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Annemieke Wolthuis announcement speech

Dear all,

For the award we got several interesting suggestions. From different European angles and groups as well as individuals were nominated by fellow colleagues or country mates. One person was mentioned several times and that is why this years award is for….. John Blad!

A Dutch winner while we are in the Netherlands. I am proud to hand over this award to you John as I think you are the first and fore most RJ man in our country. You are respected so much for your academic contributions with much eye for practise, looking beyond borders in many ways. Your articles and books that have it origins in the Loek Hulsman period at your university, but you developed your own way which became very much a restorative one.

Recently you said good bye to your formal career at Erasmus University where you worked for 35 years. I got some useful information from your colleagues Rene van Swaaningen and Michiel van de Wolf. Even though you were a fantastic associate professor and inspiring for students, we regret that you never became the first Dutch professor of RJ. By this award we do want to give you even a much more international oriented honour. Because not only you are a national hero, you were able to look beyond borders. Working together with colleagues in Leuven, the UK (Martin Wright and David Cornwall for example) and elsewhere. At your farewell party you had Shadd Maruna among the presenters.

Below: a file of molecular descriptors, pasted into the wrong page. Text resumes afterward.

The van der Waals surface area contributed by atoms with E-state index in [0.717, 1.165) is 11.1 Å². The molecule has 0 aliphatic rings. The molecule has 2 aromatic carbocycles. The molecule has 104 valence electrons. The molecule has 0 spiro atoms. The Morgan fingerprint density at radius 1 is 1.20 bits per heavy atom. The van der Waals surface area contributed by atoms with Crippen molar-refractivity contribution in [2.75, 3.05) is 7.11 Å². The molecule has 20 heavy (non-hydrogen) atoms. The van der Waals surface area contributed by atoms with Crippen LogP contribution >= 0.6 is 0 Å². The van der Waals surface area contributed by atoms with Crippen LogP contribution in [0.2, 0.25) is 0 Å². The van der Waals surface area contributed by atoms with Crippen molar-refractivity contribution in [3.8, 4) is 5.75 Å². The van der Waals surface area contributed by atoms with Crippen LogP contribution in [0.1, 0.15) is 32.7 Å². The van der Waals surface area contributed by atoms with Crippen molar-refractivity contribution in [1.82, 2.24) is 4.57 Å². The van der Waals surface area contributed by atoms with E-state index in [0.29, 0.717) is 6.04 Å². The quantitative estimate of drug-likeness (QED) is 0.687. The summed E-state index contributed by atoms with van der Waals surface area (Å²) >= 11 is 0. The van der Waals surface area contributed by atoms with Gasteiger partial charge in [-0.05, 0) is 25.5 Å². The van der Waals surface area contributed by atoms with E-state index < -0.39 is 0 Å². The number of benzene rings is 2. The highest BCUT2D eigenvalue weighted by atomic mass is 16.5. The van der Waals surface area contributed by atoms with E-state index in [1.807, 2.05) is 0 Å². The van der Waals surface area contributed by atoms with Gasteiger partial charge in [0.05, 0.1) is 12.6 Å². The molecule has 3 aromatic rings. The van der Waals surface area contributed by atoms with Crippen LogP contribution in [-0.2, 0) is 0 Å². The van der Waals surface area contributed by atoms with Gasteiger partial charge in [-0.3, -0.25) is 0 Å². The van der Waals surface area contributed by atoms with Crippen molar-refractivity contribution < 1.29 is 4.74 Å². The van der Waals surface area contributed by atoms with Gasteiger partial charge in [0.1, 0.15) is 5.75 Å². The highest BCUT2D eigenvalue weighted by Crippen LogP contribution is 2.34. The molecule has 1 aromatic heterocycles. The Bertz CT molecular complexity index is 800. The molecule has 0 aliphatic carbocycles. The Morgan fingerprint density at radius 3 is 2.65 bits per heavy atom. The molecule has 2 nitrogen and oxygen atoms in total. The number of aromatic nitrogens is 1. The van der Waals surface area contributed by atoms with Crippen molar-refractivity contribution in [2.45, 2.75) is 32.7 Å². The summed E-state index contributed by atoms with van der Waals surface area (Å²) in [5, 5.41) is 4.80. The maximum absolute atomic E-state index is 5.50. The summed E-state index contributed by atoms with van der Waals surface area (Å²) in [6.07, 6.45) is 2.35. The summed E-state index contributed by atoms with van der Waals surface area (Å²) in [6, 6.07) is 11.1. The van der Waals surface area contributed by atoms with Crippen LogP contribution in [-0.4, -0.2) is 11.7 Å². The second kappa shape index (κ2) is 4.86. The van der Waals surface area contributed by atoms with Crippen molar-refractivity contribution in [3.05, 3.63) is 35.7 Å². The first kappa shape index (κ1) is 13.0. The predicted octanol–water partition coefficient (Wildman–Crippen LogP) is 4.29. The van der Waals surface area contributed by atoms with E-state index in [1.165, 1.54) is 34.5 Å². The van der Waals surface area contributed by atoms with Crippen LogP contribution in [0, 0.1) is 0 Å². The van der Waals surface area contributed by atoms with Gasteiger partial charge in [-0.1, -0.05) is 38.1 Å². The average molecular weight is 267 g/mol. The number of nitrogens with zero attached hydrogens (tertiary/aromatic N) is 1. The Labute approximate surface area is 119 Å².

Your career started as a social worker and became more academic later on. The activism you had in that time (note for the audience: yes he had a beard and looked like a hippie ;) is still in you. You have taken the initiative to found the Dutch Forum for RJ back in 2000 and the Dutch/Flemish Journal on Restorative Justice, you have drawn up the Manifest on Mediation in Criminal Cases. Next to your intellectual work, you have always supported and initiated practical initiatives, e.g. the projects on neighborhood mediation and currently still on mediation in detention, supporting structural change in this setting. For your initiatives and actions you got in 2015 the Bianchi award that is named after Herman Bianchi whom also inspired many of us and who was still with us at that occasion.

For me you are a pioneer, an ideologist with indepth knowledge about humans and law and context, you are also a very warm person who likes to enjoy live and share that with others (I recall some nice parties, also with your wife Cora), you are a singer and a performer and a warm family man.

Congratulations, but before I give you the award itself I do want to share some quotes that colleagues gave me about you (you may want to guess whom said what – but now worries I will give you this speech on paper too):

- He’s a very upright academic and a very gentle, modest person who strongly beliefs that the criminal justice system needs to be civilized in order to meet the ethical standards which should underly human relationships;

- The one thing that upsets John is when he feels that individuals are treated with disrespect;

- He’s a family man and a very proud father;

- He never ceased to show a genuine interest in his students;